in Violence and the state
Chien-peng Chung

per cent by the Turkic Muslim Kazaks, and 40 per cent by the Han. Xinjiang's history of short-lived Uyghur independence movements in the 1930s and 1940s has inflamed the passions of some Uyghur militants to realise an independent Xinjiang, which they refer to as Uyghuristan or, more commonly, East Turkestan. Others typically want a minimum of recognition from the Chinese state that Xinjiang should be considered the historic homeland of the Uyghurs. For top officials in Xinjiang, the biggest challenge has been to prevent terrorist activities by alleged Uyghur

in Armed non-state actors and the politics of recognition
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‘You know nothing, Jon Snow’
Asim Qureshi

terms of ‘Power’ instead. There are good reasons to choose the latter term, particularly within a national security context, considering the seemingly exponential rise of Hindutva nationalism in India and Han-centric cultural genocide in East Turkestan. With many White Muslims also the subject of ‘racialisation’ within the context of national security, our ideas about how racism as a system and structure of power works are complicated. That said, many of the authors in this volume have chosen to use ‘Whiteness’ as a construct that they feel describes a structure of

in I Refuse to Condemn
Neil Collins
Andrew Cottey

Understanding Chinese politics protests at Chinese rule have, at least according to PRC accounts, often involved a militant separatist group. The East Turkestan Islamic Movement (ETIM) is said to seek an independent, Islamic state of East Turkestan, though its very existence is disputed. Not one significant terrorist attack against any strategic infrastructural target . . . has ever been documented, nor have any incidents been verifiably identified with any international Uyghur or Islamic organization . . . Such as they are, China’s Uyghur separatists are small in number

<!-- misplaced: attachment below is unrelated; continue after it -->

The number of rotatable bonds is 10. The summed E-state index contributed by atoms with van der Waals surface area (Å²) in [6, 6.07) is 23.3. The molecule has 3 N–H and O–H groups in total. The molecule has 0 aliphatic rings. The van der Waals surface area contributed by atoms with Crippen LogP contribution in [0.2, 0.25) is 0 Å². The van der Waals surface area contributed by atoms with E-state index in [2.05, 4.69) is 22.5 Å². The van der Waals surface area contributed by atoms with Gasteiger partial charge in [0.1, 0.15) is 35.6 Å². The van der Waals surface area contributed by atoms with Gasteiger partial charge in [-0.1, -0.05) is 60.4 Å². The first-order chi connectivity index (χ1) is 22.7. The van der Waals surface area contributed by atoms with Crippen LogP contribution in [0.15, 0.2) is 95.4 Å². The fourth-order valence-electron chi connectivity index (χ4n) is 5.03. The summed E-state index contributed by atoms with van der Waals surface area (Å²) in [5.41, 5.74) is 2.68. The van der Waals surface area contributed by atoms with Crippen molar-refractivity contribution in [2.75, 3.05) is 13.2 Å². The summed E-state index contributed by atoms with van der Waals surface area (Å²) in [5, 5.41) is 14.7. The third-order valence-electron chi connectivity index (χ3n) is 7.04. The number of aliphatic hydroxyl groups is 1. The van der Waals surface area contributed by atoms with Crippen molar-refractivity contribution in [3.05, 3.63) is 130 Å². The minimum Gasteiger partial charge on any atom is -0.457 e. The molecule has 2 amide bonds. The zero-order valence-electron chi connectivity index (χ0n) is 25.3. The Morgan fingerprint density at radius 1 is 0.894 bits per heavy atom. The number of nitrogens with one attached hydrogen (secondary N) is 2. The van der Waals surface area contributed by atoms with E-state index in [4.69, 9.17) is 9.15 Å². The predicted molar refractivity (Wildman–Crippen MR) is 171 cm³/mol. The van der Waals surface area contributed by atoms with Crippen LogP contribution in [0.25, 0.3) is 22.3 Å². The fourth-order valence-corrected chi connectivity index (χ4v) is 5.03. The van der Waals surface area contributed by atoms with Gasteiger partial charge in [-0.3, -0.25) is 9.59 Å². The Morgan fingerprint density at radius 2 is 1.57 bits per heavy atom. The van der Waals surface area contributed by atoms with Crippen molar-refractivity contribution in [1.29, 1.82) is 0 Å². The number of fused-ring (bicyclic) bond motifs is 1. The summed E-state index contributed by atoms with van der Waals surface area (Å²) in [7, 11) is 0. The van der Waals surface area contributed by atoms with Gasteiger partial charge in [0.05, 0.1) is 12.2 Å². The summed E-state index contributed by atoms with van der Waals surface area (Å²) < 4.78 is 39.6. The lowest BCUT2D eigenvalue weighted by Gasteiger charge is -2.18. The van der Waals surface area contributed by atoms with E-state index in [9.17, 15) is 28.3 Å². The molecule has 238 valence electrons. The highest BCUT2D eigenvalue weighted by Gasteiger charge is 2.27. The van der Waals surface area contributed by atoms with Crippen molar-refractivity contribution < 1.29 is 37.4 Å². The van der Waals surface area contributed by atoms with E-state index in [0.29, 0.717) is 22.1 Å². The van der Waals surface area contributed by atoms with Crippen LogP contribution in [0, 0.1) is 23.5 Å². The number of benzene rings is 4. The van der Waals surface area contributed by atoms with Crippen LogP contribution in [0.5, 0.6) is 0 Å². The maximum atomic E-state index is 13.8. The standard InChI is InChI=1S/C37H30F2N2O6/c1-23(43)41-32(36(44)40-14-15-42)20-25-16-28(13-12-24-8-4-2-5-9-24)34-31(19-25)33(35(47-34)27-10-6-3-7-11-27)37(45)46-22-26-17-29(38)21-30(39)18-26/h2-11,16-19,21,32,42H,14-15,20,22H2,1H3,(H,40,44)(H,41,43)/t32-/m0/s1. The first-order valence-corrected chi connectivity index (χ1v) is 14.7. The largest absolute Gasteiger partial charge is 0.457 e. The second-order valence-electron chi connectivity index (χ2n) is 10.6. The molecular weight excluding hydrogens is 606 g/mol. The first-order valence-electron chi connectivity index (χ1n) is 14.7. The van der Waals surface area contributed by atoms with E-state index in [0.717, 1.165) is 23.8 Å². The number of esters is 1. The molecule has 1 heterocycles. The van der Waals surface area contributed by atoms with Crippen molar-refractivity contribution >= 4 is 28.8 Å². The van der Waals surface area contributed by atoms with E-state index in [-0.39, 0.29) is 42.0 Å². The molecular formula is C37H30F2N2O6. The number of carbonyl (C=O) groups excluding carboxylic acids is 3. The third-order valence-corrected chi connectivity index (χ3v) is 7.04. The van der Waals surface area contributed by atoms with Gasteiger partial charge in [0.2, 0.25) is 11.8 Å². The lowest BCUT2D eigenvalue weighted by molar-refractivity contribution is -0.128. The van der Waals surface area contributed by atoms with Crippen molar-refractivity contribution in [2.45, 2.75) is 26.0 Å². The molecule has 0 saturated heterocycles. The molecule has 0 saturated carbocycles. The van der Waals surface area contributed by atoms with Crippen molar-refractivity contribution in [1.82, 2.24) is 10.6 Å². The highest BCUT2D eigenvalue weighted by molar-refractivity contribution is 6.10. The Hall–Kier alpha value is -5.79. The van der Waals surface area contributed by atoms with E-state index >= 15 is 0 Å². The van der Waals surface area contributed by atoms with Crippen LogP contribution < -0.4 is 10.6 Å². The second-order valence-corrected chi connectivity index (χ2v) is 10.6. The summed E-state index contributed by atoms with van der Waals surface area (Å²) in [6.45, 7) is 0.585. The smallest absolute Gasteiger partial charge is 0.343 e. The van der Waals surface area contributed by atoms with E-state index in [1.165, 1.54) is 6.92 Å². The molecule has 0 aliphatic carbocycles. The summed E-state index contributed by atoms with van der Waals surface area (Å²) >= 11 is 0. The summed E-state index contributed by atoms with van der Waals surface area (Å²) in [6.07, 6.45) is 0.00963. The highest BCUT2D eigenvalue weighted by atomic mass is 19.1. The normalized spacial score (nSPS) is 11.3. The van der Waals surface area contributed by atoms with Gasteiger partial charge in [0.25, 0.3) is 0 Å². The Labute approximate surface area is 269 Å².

in Understanding Chinese politics
Nadya Ali

others so that we, and those we are bound to, might grow.18 A love ethic, as she calls it, ‘transforms our lives by offering us a different set of values to live by’.19 Out of the heinous violence of Christchurch, the everyday Islamophobia of the UK, the Islamophobia which is manifest in the camps of East Turkestan, or in the lynchings in India, I am reminded that the feelings that drive me to resist, and even to take hope, are feelings of the deepest love I hold for each of you. That you might grow, study, worship, agitate, organise, work, and live in a place that is

in I Refuse to Condemn
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Encountering and knowing ice in and beyond colonial India
Thomas Simpson

seventeenth century was thereby harnessed to growing awareness among Europeans in the late nineteenth century that the ice of High Asia was liable to change rapidly. Recent historical climatology has shown that the global Little Ice Age continued unusually late in the Karakoram. Enhanced British efforts from the 1860s to gain footholds in the political and trading worlds of the contiguous locales of Ladakh and Turkestan (Gardner, 2021 : 92–132) coincided with the growth of many of the largest extra-polar glaciers in the world (along with surprising and much

in Ice humanities
Social engineering, ‘a rebirth of the nation’, and a significant building block in China’s creeping genocide
Anna Hayes

–62 . Millward , James , and Nabijan Tursun ( 2004 ). ‘ Political History and Strategies of Control, 1884–1978 ’, in S. Frederick Starr (ed.), Xinjiang: China's Muslim Borderland ( New York : M. E. Sharpe ), 63–98 . National Oceanic and Atmospheric Administration ( n.d. ). ‘ Significant Earthquake: China, Xinjiang, Turkestan 22 August 1902 ’,

in The Xinjiang emergency